Honestly, it was very quick and the conditions were so tough that I was mostly trying to make sure I didn’t completely miss the opportunity to document it. It’s one of those experiences that you’re fortunate to have — being presented with a moment that helps sum up a huge environmental issue — and you really want to capture it. Obviously, the pandemic has been extremely hard on people across the world and we are encouraging everyone to wear masks, but at that same time we have created another problem. Another environmental externality.

With an estimated 129 billion disposable face masks and 65 billion throwaway gloves being used each month through the pandemic, we are likely to be seeing the effects of Covid-19 on our oceans for the foreseeable future.

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A world apart — Mamó, alone, watches from her window. Photograph by Úna O’Connor in Dublin, Ireland

A world apart — Mamó, alone, watches from her window. Photograph by Úna O’Connor in Dublin, Ireland

A world apart — Mamó, alone, watches from her window. Photograph by Úna O’Connor in Dublin, Ireland

A lonely window on the world – Úna O’Connor: Ireland

My mother, or Mamó, looks from her window in April 2020 during the first major lockdown in Ireland. The older generations were advised to “cocoon” and keep their distance from other people. I felt lucky to live close by so I could visit often.

Just a couple of weeks before this photo was taken, my father — who was already in the hospital — contracted Covid-19. She wouldn’t see him again in person until July, and he died the day after seeing her through the window of the nursing home. 

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New beginnings — Shayan starts life afresh with wife Fatemeh. Photograph by Sobhan Farajvan in Iran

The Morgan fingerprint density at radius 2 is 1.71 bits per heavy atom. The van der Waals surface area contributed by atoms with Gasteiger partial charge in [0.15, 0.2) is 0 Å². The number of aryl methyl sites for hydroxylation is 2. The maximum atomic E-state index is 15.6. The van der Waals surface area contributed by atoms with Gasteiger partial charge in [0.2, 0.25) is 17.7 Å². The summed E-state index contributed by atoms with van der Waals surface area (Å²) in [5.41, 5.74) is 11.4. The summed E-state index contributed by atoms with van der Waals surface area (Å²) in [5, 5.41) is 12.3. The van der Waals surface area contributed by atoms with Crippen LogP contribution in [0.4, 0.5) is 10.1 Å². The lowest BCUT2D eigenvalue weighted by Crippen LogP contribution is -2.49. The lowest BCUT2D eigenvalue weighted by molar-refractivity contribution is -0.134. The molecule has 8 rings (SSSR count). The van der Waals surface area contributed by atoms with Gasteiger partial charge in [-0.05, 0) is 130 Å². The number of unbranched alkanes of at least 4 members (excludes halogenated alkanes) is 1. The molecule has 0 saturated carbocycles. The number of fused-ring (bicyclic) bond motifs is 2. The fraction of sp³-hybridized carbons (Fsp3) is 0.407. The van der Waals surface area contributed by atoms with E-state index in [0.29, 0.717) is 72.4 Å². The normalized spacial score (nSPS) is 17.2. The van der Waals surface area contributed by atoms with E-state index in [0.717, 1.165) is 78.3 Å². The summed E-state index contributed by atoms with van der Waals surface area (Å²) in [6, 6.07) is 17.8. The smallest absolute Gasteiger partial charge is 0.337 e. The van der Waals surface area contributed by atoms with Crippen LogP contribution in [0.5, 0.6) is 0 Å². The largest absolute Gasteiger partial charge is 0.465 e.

New beginnings — Shayan starts life afresh with wife Fatemeh. Photograph by Sobhan Farajvan in Iran

New beginnings — Shayan starts life afresh with wife Fatemeh. Photograph by Sobhan Farajvan in Iran

Hope strikes eternal – Sobhan Farajvan: Iran

I have been working with Shayan as a photojournalist in a photo agency for six years, and we have become close friends.

The wedding of Shayan and his wife, Fatemeh, was scheduled at the beginning of the pandemic and it was not possible for them to change the date. At that time, Iranian people were very afraid of this new situation, so they decided to invite only 20 of their relatives and close friends. It made me so happy that I was one of the 20 important people in Shayan’s life. I was not supposed to be the photographer of this ceremony, but a photojournalist always has a camera and is ready to take photos, even as a wedding guest.

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In those days in which people around the world were battling with Covid-19 and death, this masked couple stood in front of me and started a new life. So I took the camera out of my bag and took the photo.

For me, this photo was the symbol of hope for the future, hope for happy days without Covid-19. However, in the following days and months, the country suffered heavy death rates, and as of the time of writing, more than 128,000 people have been killed because of this virus.

But hope is always there.

Now that we have access to the vaccine, again we can imagine life without this coronavirus.

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'The Year Time Stopped', by Christina Hawatmeh and Nour Chamoun

'The Year Time Stopped', by Christina Hawatmeh and Nour Chamoun

'The Year Time Stopped', by Christina Hawatmeh and Nour Chamoun

Extracted from ‘The Year Time Stopped’, by Christina Hawatmeh and Nour Chamoun. © 2022, Scopio Technologies. Reprinted with permission by HarperOne, an imprint of HarperCollins Publishers, © 2022